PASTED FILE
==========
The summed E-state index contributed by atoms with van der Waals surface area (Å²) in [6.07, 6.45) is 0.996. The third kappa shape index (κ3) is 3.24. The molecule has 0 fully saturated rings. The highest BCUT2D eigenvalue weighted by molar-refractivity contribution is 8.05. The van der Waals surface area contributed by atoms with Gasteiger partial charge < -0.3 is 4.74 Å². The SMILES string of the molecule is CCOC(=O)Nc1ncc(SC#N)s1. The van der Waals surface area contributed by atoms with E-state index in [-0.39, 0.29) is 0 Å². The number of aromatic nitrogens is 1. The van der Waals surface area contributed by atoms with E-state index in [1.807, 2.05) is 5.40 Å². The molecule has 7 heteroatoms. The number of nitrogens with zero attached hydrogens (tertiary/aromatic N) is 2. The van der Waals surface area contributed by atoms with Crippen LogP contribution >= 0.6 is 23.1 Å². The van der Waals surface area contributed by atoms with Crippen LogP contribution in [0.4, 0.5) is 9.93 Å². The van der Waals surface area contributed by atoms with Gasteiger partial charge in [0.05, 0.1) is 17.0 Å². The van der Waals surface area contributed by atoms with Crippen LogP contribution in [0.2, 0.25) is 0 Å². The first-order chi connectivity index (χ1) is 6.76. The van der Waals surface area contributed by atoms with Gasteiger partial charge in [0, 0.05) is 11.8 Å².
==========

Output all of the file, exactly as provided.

The summed E-state index contributed by atoms with van der Waals surface area (Å²) in [6.07, 6.45) is 0.996. The third kappa shape index (κ3) is 3.24. The molecule has 0 fully saturated rings. The highest BCUT2D eigenvalue weighted by molar-refractivity contribution is 8.05. The van der Waals surface area contributed by atoms with Gasteiger partial charge < -0.3 is 4.74 Å². The SMILES string of the molecule is CCOC(=O)Nc1ncc(SC#N)s1. The van der Waals surface area contributed by atoms with E-state index in [-0.39, 0.29) is 0 Å². The number of aromatic nitrogens is 1. The van der Waals surface area contributed by atoms with E-state index in [1.807, 2.05) is 5.40 Å². The molecule has 7 heteroatoms. The number of nitrogens with zero attached hydrogens (tertiary/aromatic N) is 2. The van der Waals surface area contributed by atoms with Crippen LogP contribution >= 0.6 is 23.1 Å². The van der Waals surface area contributed by atoms with Crippen LogP contribution in [0.4, 0.5) is 9.93 Å². The van der Waals surface area contributed by atoms with Gasteiger partial charge in [0.05, 0.1) is 17.0 Å². The van der Waals surface area contributed by atoms with Crippen LogP contribution in [0.2, 0.25) is 0 Å². The first-order chi connectivity index (χ1) is 6.76. The van der Waals surface area contributed by atoms with Gasteiger partial charge in [0, 0.05) is 11.8 Å².